Measuring Loyalty

Understanding how loyal your customers are can be challenging. There is no surefire way to know exactly how much each client should be spending on spare parts, but you can make educated inferences and measure them against the actual revenue. 

For example, you can create a baseline for what you expect each product will require in spare parts and maintenance. This should be anywhere from 4-10% of the purchase value per year, depending on the level of maintenance that needs to happen. 

You can then take this number and compare it to the annual aftermarket revenue coming from each client. While it won’t necessarily show you how much money you can make in aftermarket sales, it will give you a direction to grow. If someone is spending less than you expect, find out why that is. 

Value-Based Sales

Traditionally, companies sell service packages based on hours and parts. When you focus on the customer’s point of view, and the problems you can solve for them, you easily stand out from the competition. 

To sell clients on the aftermarket and keep them loyal in the long run, you need to shift focus from what you’re doing to what the customer gains. How you make that happen can come after. 

Commit to the Value of Your Service 

One of the biggest mistakes you can make is offering service-based incentives to make a sale. If your sales team gives a customer even 10% off on service calls or spare parts, that customer will expect those discounts for the entire lifecycle of the product. 

10% off for a year or two is one thing, 10% off for ten or twenty years is a massive loss of revenue. A great way to avoid these kinds of mistakes is by having a separate sales team for your aftermarket sales. Look for incentives that respect how massive your role in maintaining products will be.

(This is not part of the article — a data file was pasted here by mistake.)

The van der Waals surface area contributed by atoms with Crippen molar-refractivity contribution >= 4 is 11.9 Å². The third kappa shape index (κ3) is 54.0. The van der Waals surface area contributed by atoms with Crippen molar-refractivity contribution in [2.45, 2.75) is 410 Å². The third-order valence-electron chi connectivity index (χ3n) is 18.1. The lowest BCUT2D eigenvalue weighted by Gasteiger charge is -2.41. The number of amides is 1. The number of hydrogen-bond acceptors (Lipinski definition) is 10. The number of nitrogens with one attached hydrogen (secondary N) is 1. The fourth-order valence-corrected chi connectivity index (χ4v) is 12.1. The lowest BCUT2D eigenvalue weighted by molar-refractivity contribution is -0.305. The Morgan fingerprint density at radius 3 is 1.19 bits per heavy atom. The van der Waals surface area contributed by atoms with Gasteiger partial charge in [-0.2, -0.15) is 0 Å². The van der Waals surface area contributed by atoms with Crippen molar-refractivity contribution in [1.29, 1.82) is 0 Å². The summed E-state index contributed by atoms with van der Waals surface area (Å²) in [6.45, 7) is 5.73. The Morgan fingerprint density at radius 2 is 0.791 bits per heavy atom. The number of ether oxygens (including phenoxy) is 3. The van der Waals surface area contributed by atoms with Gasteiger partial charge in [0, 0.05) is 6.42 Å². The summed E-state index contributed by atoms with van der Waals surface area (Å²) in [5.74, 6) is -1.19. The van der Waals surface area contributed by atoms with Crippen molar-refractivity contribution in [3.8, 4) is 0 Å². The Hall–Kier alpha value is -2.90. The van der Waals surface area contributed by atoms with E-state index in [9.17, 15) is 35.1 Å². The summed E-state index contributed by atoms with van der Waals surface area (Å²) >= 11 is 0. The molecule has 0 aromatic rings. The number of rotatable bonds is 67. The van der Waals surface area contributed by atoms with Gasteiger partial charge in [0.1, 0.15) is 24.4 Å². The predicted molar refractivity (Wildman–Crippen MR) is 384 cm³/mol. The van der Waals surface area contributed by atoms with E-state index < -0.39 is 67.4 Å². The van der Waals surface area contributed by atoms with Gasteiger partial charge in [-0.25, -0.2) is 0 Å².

Focus Your Efforts 

When you are starting to push for more customer loyalty, you need to pick and choose the segments of the market you will defend. For example, Marel offers parts for 

  • Maintenance
  • Break-Down Repair 
  • Consumables 

Rather than splitting their focus and building loyalty for each of these segments, they zeroed in on the one they had the best value proposition for. Marel didn’t just have the parts and tools for maintenance, they also had the expertise. 

As they connected with customers about service contracts and long-term commitments, they only had to sell, deliver, and track the success of one segment. 

Analyze Spare Parts Use 

An additional value-adding service you can offer to your customers is a routine inspection of their spare parts usage. This is especially important for large clients with several sites. 

If a client is over or under-ordering spare parts, you can use that to start a conversation with them. For example, they may believe that a certain part is too expensive when coming from you when in reality they are simply ordering more than they need. 

Offer Customer Training 

A more creative way to encourage loyalty is by offering training sessions for your clients. If they understand your products and can use them to their full potential, they are more likely to keep buying from you. 

This training can be used as an incentive for loyalty, or be a part of your onboarding process when installing new equipment.

In Conclusion 

There is a lot that goes into a successful aftermarket strategy, including field service, spare parts pricing, and product support. However, the most important factor in growing your aftermarket sales is customer loyalty. 

When you foster loyalty, you can trust that your biggest clients will continue to bring in revenue for years to come.